Though Kashkari begins with a broad attack on monetary rules, it quickly devolves into a focused attack on the Taylor Rule which he argues “effectively turn[s] monetary policy over to a computer, rather than continue to let Fed policy makers use their best judgment to consider a wide range of data and economic trends.” Of course Kashkari ignores that the “best judgement” of Fed policy makers has been widely criticized – and not just by Austrians who oppose any sort of Fed policy at all.
Kashkari’s allusion to a computer-guided monetary policy is may be an attempt to get readers to conflate recent monetary rules proposals to the views of Milton Friedman that have not aged particularly well. In Taylor’s response, he criticized the portrayal for being dishonest while pointing to various analysis critical of the Fed behavior since the crisis.
What’s more interesting than the finer details of the debate over the relative virtues of the Taylor rule is how that specific proposal has largely been the single focus of those critical of rules-based policy. Though support for the Taylor rule has become largely split on partisan lines, there is another monetary rule that has growing support from across the ideological spectrum.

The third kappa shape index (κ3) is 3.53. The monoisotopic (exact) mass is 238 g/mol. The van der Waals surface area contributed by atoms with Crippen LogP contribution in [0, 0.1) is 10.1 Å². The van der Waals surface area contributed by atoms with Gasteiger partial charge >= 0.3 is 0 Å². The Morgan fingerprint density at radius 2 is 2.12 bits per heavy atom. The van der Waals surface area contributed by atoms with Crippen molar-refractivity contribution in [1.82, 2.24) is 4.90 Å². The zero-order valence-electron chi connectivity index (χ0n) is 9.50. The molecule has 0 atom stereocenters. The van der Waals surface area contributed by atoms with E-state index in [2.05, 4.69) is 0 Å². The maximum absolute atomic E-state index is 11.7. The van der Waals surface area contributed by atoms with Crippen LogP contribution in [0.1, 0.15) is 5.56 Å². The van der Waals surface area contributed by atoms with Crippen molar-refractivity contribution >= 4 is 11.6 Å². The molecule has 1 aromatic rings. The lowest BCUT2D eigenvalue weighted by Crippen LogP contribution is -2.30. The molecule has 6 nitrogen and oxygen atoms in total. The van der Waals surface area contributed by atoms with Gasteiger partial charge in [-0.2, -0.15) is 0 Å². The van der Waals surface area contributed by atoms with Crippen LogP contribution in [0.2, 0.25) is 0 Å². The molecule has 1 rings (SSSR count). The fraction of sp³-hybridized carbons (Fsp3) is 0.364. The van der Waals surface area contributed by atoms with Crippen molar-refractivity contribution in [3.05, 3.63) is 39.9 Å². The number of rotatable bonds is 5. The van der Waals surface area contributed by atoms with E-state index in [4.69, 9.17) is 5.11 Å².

Following 2008, NGDP targeting has grown from a topic of conversation largely limited to blogs such as Scott Sumner’s The Money Illusion, to something discussed openly among central banks, prominent publications, and even Presidential candidates. The proposal would require a central bank to set a nominal goal for GDP – without taking into account inflation or deflation – and allow it to use a variety of tools to reach that goal. Since the policy gives Fed critics a black and white standard to measure its performance, without putting too many restrictions on the Fed as to ruffle the feathers of Fed proponents, it has been able to build a broad coalition of support. As a result, you have progressives such as Christina Romer and Brad DeLong on the same side as the Cato Institute and the Mercatus Center.
Of course widespread appeal is not the same thing as sensible policy. As Shawn Ritenour sums up his brilliant refutation of the proposal: